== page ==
Building Connected Communities
Building Connected Communities
- A Council proactively pursuing more housing for all and not waiting for a government deal
- Remove the unnecessary delays in completion of building consents
- Appropriate intensification, respecting suburbs’ unique characters
- Revitalise suburban centres through funding for community-led planning
Communities of place need homes, people, jobs, shops, services, transport and open space.
Increase Housing Supply
But we have a housing crisis. Put simply we need more homes. Supply has lagged far too long behind demand. Successive governments have not planned or dealt with the issue and everyone is now in catch up mode.
We know we will need to fit 50,000 to 80,000 more people in our city over the next 30 years. We need to find ways on how this can be done in a way that supports the growth of local communities and keeping people connected. It will involve a lot more intensification in the city (yes we have the technology and skills to build in areas where the earth moves and the sea is rising).
As a Council we need to make sure all Wellingtonians are provided for. Everyone deserves a warm dry home in a connected community. The current Council developed up a City Housing Strategy and to date has been focused on delivering emergency, supported living and social housing.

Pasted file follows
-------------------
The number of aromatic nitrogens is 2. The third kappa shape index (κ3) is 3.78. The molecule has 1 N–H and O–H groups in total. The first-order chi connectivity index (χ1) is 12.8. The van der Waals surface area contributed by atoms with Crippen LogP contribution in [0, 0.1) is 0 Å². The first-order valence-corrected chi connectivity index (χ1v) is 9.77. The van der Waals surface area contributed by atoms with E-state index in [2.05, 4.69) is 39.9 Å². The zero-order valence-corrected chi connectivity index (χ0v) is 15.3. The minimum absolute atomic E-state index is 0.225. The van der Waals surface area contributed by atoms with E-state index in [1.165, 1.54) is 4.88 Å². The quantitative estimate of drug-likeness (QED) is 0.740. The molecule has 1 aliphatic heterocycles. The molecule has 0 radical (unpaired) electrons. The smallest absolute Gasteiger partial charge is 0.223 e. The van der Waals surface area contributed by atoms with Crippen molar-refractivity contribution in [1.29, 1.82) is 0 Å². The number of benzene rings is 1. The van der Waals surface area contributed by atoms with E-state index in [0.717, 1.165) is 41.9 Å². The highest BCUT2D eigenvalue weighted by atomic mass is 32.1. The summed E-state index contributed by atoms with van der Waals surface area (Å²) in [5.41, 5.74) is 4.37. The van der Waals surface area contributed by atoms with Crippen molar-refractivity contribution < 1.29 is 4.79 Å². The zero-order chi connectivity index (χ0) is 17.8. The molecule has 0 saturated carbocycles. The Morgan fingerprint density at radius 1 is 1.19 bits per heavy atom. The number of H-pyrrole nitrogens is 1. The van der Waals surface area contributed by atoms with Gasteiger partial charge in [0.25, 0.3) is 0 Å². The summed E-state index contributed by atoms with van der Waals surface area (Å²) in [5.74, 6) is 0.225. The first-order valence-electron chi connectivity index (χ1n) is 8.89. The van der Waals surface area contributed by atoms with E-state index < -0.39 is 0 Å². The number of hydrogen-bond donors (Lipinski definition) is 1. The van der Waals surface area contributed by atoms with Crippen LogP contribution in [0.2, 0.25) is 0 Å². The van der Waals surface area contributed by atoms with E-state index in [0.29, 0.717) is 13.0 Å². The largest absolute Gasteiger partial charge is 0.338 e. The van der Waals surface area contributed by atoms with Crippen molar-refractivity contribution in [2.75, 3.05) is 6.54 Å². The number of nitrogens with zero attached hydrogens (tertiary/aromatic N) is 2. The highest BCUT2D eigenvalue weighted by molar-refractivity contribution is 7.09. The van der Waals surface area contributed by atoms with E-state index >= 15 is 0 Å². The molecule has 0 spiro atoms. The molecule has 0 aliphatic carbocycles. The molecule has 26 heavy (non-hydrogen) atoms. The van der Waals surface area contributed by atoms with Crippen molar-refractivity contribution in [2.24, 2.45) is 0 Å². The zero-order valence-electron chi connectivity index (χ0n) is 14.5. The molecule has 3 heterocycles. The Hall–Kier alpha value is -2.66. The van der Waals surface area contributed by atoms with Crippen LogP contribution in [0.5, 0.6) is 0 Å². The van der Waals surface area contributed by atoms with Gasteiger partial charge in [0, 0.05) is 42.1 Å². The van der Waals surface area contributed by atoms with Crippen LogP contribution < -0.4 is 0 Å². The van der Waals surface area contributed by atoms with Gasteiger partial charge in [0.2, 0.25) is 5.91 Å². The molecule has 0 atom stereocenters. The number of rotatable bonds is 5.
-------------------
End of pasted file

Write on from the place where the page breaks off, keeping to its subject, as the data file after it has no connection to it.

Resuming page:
We now need to turn our attention to getting more homes built for rent or buy. There is land available within Wellington City to develop housing. The land however is only one component to getting homes built. We need to ensure there is a good supply of developers, trades, skilled Council regulatory staff and quality supplies. Otherwise we will fail to deliver (note the Bustrophe!).
We also need to make sure that Council can expertly and efficiently process and monitor building consents. This is an area we are currently lagging in. As Mayor, I will review our Housing Strategy, check progress and adjust for necessary improvements. The strategy needs some firm dates and measures put in place for progress. The number of building consents can be a useful indicator on progress but I want us to be focused on the number of new homes that actually get built that people can live in.
Not waiting for a government deal
The mention of the phrase “Property Developer” gets many people in a spin and pictures of ‘Devil” for some come to mind. As with any profession/industry you will get a few rogues and dishonest players. However many developers I have met are solid business people, long standing Wellingtonians and have the city at heart. We need to be astute with any partnership but we need to tap into this rich resource to get quality housing built now and not in 5-10 years through some unknown beast known as an “Urban Development Agency”.
We need to ensure there are clear rules on what can be built and where, open up more land for development, work with partners such as Housing New Zealand and iwi to develop and buil.. As we build, we need to do so in a way that keeps people connected, provide access to green space, and use sustainable methods that reduce our carbon footprint. I will, as Mayor, ensure there is a cohesive approach to getting this in place.